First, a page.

In approaching the tomb of Oscar Romero I was struck by the bronze relief over the tomb. At the corners of each tomb is a woman holding one of the four gospels. In the center of the bronze relief is Romero lying in peaceful death wearing a crucifix that was torn and ripped in the cross and corpus. The shirt he wore as he was assassinated is enclosed  




  in glass and on display near the main altar in the cathedral. One can see the blood and a small, neat HOLE in the upper left side, near the heart. The assassin knew what he was doing and he did it with precision. 

Today was a beautiful , powerful and sobering day.  Being there, near the tomb, right before my eyes, is an experience that can’t be had reading a book. Nor can hearts be changed simply by reading and watching the news. Seeing, talking with and sharing stories with people who live with such uncertainty and injustice is something most of us can do in our own way. But we have to be willing to walk away from such encounters different…troubled…wondering how one should respond. When you see poverty and injustice on such a large scale, it takes one’s breath away. 

On this Feast of the Holy Spirit, when our breath is taken away, Christ breathes His Spirit in us. This Spirit frees us from discouragement and apathy, as it did Romero. The spirit frees us to respond in our own little ways to righting the wrongs in the world. Who will even notice or care? God is the only one Who need see us responding. For Romero, it all began with a “chance” encounter with desperate mothers wanting him to do something. One short,  little visit to a young man in prison set Romero on his path. One small step at a time will eventually change the world. 

El Salvador. May 23, 2015

sitting at o’hare waiting to board for the flight to San Salvador for a mission trip. Twelve of us comprise the “group,” an appropriate number by biblical standards. We will to visiting various sites that Catholic ReliefServices has a presence in. Our goal is to return to Chicago to build awareness for the mission and purpose of Catholic Relief Services.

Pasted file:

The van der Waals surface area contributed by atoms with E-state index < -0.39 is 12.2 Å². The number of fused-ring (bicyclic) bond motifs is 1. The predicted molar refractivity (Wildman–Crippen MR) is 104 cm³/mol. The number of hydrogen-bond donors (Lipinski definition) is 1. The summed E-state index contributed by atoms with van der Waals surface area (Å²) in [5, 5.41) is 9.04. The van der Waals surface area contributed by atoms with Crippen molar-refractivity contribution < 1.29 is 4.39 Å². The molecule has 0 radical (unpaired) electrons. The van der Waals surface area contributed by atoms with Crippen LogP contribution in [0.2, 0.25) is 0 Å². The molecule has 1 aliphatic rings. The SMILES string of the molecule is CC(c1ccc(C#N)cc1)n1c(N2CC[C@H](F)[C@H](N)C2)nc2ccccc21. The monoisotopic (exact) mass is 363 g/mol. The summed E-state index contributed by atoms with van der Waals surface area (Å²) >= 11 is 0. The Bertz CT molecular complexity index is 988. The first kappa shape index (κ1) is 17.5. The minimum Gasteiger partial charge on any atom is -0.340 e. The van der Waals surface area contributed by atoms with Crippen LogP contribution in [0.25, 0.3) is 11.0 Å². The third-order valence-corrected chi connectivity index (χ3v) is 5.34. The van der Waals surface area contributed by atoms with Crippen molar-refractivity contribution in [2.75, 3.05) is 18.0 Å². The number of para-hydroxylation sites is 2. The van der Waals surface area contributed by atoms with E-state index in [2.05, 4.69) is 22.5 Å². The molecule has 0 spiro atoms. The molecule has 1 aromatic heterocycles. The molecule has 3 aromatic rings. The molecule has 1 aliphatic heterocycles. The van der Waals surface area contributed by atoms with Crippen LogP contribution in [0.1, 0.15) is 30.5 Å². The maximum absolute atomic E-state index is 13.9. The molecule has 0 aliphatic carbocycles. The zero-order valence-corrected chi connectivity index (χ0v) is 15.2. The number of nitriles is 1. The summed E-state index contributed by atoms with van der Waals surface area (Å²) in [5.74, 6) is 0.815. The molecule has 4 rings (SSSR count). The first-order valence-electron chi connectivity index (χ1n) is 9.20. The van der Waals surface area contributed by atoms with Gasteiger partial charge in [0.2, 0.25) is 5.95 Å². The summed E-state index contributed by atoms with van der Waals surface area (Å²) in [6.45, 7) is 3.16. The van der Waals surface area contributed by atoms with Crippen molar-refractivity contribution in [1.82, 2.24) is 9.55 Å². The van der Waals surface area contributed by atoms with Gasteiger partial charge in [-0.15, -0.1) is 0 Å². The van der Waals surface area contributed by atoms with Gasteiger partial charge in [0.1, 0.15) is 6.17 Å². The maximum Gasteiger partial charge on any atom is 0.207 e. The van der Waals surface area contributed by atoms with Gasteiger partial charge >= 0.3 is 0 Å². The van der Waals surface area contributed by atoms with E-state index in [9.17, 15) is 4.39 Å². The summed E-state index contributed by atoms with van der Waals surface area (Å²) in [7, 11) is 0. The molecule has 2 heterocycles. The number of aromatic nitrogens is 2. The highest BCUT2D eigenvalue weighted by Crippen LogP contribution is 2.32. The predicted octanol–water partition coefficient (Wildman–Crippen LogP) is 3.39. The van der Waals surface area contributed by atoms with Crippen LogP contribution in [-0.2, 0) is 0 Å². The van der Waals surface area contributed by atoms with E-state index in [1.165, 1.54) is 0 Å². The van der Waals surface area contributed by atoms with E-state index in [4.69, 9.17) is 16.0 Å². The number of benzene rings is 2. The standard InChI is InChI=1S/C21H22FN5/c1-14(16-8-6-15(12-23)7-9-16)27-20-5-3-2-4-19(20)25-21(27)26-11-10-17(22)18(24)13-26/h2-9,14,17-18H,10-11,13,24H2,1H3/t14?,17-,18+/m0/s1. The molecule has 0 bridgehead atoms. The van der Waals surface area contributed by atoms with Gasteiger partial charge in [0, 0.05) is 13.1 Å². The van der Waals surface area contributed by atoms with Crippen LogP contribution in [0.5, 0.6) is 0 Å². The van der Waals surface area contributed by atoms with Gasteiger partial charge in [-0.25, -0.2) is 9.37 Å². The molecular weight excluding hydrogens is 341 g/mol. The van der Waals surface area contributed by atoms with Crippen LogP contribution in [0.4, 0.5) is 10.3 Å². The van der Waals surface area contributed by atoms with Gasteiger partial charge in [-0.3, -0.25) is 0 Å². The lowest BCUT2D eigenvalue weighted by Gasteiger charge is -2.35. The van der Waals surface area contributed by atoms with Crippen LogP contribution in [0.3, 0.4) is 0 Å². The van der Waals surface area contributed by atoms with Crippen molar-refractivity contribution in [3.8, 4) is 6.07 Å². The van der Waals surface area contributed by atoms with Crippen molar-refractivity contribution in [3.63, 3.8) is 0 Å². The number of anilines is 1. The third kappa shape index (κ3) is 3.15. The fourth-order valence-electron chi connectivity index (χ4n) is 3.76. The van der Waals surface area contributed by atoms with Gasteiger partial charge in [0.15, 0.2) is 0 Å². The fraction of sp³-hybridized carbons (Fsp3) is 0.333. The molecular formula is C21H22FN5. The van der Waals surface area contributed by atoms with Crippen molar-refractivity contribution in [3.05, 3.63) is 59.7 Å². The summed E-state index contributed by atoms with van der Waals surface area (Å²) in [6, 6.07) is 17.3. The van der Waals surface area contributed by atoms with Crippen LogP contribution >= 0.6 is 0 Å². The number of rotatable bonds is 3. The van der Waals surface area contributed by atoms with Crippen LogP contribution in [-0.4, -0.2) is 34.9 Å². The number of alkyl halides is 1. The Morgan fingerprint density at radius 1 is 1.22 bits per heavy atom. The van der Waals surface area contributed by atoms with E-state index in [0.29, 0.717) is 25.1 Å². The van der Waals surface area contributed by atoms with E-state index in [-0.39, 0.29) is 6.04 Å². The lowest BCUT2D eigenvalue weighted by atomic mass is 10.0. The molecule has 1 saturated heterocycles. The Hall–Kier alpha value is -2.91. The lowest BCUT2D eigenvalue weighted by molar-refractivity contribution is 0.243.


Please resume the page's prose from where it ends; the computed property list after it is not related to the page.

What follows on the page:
What a beautiful touch of irony that we arrive in San Salvador during the festivities associated with the Beatification of Oscar Romero, who was assassinated while saying Mass on March 24, 1980. He was a passionate prophet for the poor and those suffering from injustice. Romero started his ministry as a rather timid leader who played it safe, staying within the bounds of established ways of being a bishop and excersizing authority. It was the brutal death of a number of his priests, particularly Fr. Rutilio Grande, and the continued disappearance of countless people, that totally transformed this quiet, conservative leader into a man of fire with the Spirit. He was in his late 50’s, yet another reminder that we are never too old. 

I believe our group is in store for quite an experience, one that will awaken dormant ideals and trouble consciences that are much too comfortable. Seeing with one’s own eyes the harsh realities of decades,and even centuries,  of injustice is a fairly certain vehicle of inner transformation. People can be reduced to the impersonal status of statistics that several about in newspapers and on news programs. Even the visuals associated with television and the Internet are inadequate,  for we are far removed from the reality these statistics and stories describe in the comfort of our living room or  local coffee houses surfing the web. 

Pray for us on this mission in which the demands of the gospel will most assuredly enlighten, awaken and disturb. 

Oscar Romero…Pray for Us

Peace. Fr. Frank